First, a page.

A new study published in the journal Science Advances demonstrated that a new high precision machine-learning technology could be leveraged to accelerate the drug discovery . The model was developed by an international collaboration of researchers, including the University of Warwick.

The algorithm – partly designed by Dr James Kermode from Warwick's School of Engineering – can accurately predict the interactions between a protein and a drug molecule based on a handful of reference experiments or simulations. Using just a few training references, it can predict whether or not a candidate drug molecule will bind to a target protein with 99% accuracy.

This is equivalent to predicting with near-certainty the activity of hundreds of compounds after actually testing them – by running only a couple of dozen tests. The new method could accelerate the screening of candidate molecules thousands of times over.

The algorithm can also tackle materials-science problems such as modeling the subtle properties of silicon surfaces, and promises to revolutionize materials and chemical modeling – giving insight into the nature of intermolecular forces.

The model developed by scientists at the University of Warwick, the Ecole polytechnique fédérale de Lausanne's Laboratory of Computational Science and Modeling, the University of Cambridge, the UK Science and Technology Facilities Council and the US Naval Research Laboratory, can also identify which parts of the molecules are crucial for the interaction.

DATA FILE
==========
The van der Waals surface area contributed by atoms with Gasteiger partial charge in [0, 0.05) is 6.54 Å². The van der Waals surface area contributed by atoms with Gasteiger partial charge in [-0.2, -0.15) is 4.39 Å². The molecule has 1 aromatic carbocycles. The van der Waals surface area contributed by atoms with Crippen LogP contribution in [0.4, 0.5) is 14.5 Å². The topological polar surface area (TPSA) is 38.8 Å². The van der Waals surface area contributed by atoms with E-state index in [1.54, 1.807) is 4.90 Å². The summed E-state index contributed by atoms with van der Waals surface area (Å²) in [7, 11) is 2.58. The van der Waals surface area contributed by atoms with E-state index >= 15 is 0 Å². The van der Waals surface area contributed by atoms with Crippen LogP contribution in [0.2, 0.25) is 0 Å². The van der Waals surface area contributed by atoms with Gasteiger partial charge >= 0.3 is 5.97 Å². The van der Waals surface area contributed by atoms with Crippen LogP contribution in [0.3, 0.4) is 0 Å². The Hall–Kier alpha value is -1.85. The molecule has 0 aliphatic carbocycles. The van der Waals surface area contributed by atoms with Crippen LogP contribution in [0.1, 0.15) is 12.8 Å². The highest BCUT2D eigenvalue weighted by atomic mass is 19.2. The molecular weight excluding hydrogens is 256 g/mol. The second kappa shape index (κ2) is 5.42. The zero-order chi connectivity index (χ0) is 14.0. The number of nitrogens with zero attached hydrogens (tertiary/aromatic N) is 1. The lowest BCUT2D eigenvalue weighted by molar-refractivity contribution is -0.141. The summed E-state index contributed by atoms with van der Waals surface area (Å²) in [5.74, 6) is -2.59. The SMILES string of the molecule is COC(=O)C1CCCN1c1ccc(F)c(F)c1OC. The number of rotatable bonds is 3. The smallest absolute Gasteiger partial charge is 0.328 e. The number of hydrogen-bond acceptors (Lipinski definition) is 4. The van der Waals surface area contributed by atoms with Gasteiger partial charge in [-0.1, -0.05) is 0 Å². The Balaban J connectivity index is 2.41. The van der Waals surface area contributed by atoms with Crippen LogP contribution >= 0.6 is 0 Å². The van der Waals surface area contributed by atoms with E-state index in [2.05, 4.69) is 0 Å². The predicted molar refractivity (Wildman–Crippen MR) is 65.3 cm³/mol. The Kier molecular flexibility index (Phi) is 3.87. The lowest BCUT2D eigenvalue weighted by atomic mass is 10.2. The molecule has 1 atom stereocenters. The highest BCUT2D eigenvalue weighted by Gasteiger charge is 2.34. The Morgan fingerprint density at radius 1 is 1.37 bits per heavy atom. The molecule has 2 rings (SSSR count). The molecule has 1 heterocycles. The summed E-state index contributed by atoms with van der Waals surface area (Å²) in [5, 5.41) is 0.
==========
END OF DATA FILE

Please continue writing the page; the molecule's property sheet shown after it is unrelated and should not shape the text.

"This work is exciting because it provides a general-purpose machine learning approach that is applicable both to materials and molecules," commented Dr James Kermode, from the University of Warwick's Warwick Center for Predictive Modeling and the School of Engineering. "The research is expected to lead to a significant increase in the accuracy and transferability of models used for drug design and to describe the mechanical properties of materials."

The design of this algorithm, which combines local information from the neighborhood of each atom in a structure, makes it applicable across many different kinds of chemical, materials science, and biochemical problems.

The approach is remarkably successful in predicting the stability of organic molecules, as well as the subtle energy balance of the silicon structures essential for microelectronic applications, and it does so at a tiny fraction of the computational effort involved in a quantum mechanical calculation.

The study shows how chemical and materials discovery is now benefiting from the Machine Learning and Artificial Intelligence approaches that already underlie technologies from self-driving cars to go-playing bots and automated medical diagnostics. New algorithms allow us to predict the behavior of new materials and molecules with great accuracy and little computational effort, saving time and money in the process.